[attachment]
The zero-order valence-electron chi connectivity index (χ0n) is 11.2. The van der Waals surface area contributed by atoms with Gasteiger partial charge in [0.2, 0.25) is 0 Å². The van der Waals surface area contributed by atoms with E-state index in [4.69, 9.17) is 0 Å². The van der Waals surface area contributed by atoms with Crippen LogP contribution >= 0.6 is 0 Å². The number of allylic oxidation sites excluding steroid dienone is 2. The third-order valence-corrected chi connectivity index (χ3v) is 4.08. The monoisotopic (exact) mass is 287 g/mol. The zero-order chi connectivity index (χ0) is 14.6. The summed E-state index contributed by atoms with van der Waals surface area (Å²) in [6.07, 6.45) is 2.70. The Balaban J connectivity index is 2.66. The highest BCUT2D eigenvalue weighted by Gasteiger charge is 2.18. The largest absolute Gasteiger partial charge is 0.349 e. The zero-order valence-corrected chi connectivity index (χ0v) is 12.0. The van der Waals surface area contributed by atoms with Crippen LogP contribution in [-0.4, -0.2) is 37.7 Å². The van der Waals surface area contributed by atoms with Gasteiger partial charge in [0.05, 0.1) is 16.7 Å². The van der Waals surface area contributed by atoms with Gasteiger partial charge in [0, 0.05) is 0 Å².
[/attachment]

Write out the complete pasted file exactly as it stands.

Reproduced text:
The zero-order valence-electron chi connectivity index (χ0n) is 11.2. The van der Waals surface area contributed by atoms with Gasteiger partial charge in [0.2, 0.25) is 0 Å². The van der Waals surface area contributed by atoms with E-state index in [4.69, 9.17) is 0 Å². The van der Waals surface area contributed by atoms with Crippen LogP contribution >= 0.6 is 0 Å². The number of allylic oxidation sites excluding steroid dienone is 2. The third-order valence-corrected chi connectivity index (χ3v) is 4.08. The monoisotopic (exact) mass is 287 g/mol. The zero-order chi connectivity index (χ0) is 14.6. The summed E-state index contributed by atoms with van der Waals surface area (Å²) in [6.07, 6.45) is 2.70. The Balaban J connectivity index is 2.66. The highest BCUT2D eigenvalue weighted by Gasteiger charge is 2.18. The largest absolute Gasteiger partial charge is 0.349 e. The zero-order valence-corrected chi connectivity index (χ0v) is 12.0. The van der Waals surface area contributed by atoms with Crippen LogP contribution in [-0.4, -0.2) is 37.7 Å². The van der Waals surface area contributed by atoms with Gasteiger partial charge in [0.05, 0.1) is 16.7 Å². The van der Waals surface area contributed by atoms with Gasteiger partial charge in [0, 0.05) is 0 Å².